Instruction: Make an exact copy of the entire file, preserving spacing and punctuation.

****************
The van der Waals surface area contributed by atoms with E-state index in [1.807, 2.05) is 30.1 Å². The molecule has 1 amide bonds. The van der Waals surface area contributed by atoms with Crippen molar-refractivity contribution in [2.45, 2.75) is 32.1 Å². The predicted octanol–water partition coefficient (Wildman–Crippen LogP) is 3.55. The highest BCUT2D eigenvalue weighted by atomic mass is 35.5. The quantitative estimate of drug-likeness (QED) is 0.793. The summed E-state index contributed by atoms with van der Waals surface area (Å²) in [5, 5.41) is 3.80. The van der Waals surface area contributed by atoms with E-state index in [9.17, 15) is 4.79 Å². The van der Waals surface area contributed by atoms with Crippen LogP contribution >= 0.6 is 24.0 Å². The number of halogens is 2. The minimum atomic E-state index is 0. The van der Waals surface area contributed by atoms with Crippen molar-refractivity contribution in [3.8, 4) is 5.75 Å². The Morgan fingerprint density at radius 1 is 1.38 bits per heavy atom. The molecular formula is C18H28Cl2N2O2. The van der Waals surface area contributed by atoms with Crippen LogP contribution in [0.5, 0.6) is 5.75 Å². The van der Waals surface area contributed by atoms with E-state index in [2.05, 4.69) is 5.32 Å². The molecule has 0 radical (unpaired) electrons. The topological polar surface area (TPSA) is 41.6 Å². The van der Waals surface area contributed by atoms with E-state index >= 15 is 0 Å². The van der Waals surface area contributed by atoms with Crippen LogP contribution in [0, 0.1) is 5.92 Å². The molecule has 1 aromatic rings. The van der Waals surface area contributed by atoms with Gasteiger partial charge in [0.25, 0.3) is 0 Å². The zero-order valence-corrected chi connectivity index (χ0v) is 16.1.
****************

The van der Waals surface area contributed by atoms with E-state index in [1.807, 2.05) is 30.1 Å². The molecule has 1 amide bonds. The van der Waals surface area contributed by atoms with Crippen molar-refractivity contribution in [2.45, 2.75) is 32.1 Å². The predicted octanol–water partition coefficient (Wildman–Crippen LogP) is 3.55. The highest BCUT2D eigenvalue weighted by atomic mass is 35.5. The quantitative estimate of drug-likeness (QED) is 0.793. The summed E-state index contributed by atoms with van der Waals surface area (Å²) in [5, 5.41) is 3.80. The van der Waals surface area contributed by atoms with E-state index in [9.17, 15) is 4.79 Å². The van der Waals surface area contributed by atoms with Crippen LogP contribution >= 0.6 is 24.0 Å². The number of halogens is 2. The minimum atomic E-state index is 0. The van der Waals surface area contributed by atoms with Crippen molar-refractivity contribution in [3.8, 4) is 5.75 Å². The Morgan fingerprint density at radius 1 is 1.38 bits per heavy atom. The molecular formula is C18H28Cl2N2O2. The van der Waals surface area contributed by atoms with Crippen LogP contribution in [0.5, 0.6) is 5.75 Å². The van der Waals surface area contributed by atoms with E-state index in [2.05, 4.69) is 5.32 Å². The molecule has 0 radical (unpaired) electrons. The topological polar surface area (TPSA) is 41.6 Å². The van der Waals surface area contributed by atoms with E-state index >= 15 is 0 Å². The van der Waals surface area contributed by atoms with Crippen LogP contribution in [0, 0.1) is 5.92 Å². The molecule has 1 aromatic rings. The van der Waals surface area contributed by atoms with Gasteiger partial charge in [0.25, 0.3) is 0 Å². The zero-order valence-corrected chi connectivity index (χ0v) is 16.1.